The Two Things that Impressed Me Most About the NAACP Convention
31 Jul 2014
A few days ago, I returned from my first NAACP Convention which was hosted in Las Vegas. Granted, there has been much talk recently about the relevance, or lack thereof, of Historically Black Institutions (HBIs) which were birthed at a time when Blacks were still relegated to separate water fountains and not allowed to vote; however, I do believe there is still a need for organizations such as the NAACP. But that’s a different blog post.
Despite the fact that membership and funding are dwindling, HBIs have a huge opportunity to make themselves relevant in today’s changing landscape. There are two things I think the NAACP did especially well at this convention; 1) Engage and involve Black youth; and, 2) Promote Africa.
With the former, it’s actually something that this 105-year-old organization has been doing for the past thirty plus years through its ACT-SO (Afro-Academic, Cultural, Technological and Scientific Olympics) program. More than 260,000 youth have participated in the program since its inception. The program, runs for an entire year, is meant to recruit, stimulate, and encourage high academic and cultural achievement among African-American high school students. Youth from around the country compete in various categories for awards and scholarships.
As someone who is a major proponent of the arts and their role in saving our children (read my post about it here), I was blown away by this program, which I had never heard of before last week. If our youth are being groomed to receive the torch, then programs like ACT-SO should be more prominently highlighted and showcased as opportunities to engage the next generation of changemakers.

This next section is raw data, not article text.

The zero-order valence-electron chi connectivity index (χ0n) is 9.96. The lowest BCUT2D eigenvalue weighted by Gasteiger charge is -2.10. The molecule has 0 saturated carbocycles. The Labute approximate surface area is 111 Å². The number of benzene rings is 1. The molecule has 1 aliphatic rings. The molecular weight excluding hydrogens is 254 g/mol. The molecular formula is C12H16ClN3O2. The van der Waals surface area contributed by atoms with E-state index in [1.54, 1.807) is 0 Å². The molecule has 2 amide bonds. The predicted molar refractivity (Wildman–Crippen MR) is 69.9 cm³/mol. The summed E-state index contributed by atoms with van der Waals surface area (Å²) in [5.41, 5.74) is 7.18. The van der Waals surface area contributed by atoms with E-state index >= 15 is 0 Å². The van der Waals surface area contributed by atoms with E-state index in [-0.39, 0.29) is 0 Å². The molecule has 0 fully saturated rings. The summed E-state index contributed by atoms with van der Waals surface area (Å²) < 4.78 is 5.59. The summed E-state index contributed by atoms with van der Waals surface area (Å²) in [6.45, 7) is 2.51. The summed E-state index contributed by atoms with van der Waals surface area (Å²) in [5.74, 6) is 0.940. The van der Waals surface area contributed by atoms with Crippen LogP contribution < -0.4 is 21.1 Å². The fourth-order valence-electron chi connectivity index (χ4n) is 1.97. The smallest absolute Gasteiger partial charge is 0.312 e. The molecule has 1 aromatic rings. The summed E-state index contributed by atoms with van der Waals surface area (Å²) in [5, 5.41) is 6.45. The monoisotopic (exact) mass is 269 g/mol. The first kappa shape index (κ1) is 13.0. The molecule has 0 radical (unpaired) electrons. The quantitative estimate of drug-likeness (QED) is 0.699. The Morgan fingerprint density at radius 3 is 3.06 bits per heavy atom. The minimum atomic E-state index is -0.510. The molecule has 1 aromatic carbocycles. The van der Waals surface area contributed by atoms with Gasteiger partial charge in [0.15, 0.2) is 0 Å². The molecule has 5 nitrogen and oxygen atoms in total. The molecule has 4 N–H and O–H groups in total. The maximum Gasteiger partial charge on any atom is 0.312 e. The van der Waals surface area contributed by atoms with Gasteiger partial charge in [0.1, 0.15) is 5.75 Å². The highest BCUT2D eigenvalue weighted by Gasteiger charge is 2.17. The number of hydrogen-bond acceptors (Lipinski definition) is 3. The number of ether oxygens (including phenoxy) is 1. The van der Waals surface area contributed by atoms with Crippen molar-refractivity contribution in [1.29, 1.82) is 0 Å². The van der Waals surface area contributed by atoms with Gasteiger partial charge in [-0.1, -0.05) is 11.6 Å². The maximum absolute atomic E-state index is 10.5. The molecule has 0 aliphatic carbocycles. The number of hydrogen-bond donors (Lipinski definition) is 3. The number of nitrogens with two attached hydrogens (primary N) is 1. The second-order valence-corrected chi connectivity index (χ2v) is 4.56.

And then there’s Africa—my true love (or at least one of them). You can imagine my delight when I found out that, not only was Manu Dibango (who was one of the most famous musicians to come out of Africa) going the headline the opening of the convention, but the Cameroon National Ballet would also be prominently featured as guest performers throughout the week. In addition, Marcus Samuelsson—of Ethiopian heritage—would be doing a book signing in the NAACP Author’s Pavilion produced by The Oracle Group. And several other African authors were being featured, including myself and my sister with whom I co-authored Whose Shoes Are You Wearing?, Sahndra Fon Dufe (Cameroon), and Enitan Bereola (Nigeria). To top it all off, the Minister of Culture for Cameroon, H.E. Ama Tutu Muna, would be presenting a certificate of nationality to the legendary musician, producer and rain-maker, Quincy Jones, who had traced his DNA back to Cameroon! As Lisa Nichols would say…yes yes!
As I mentioned to one of the organizers of the convention, I hoped that this integration of Africa and Africans at the national convention will be a regular occurence. Given the NAACP’s history and current work in Africa (Did you know that they have helped build schools in Benin? And that Nelson Mandela spoke at their conference in 1993? Or that they created a resolution in 2009 to foster closer relations with Africa and her Diaspora?), and the continent’s continuing rise in importance to the global community, now is the time to develop the relationships and programs that will set the NAACP—and other organizations like it—on a course that will keep it relevant to the global community and future generations.
How do you think historical organizations like the NAACP can remain relevant in today’s changing landscape?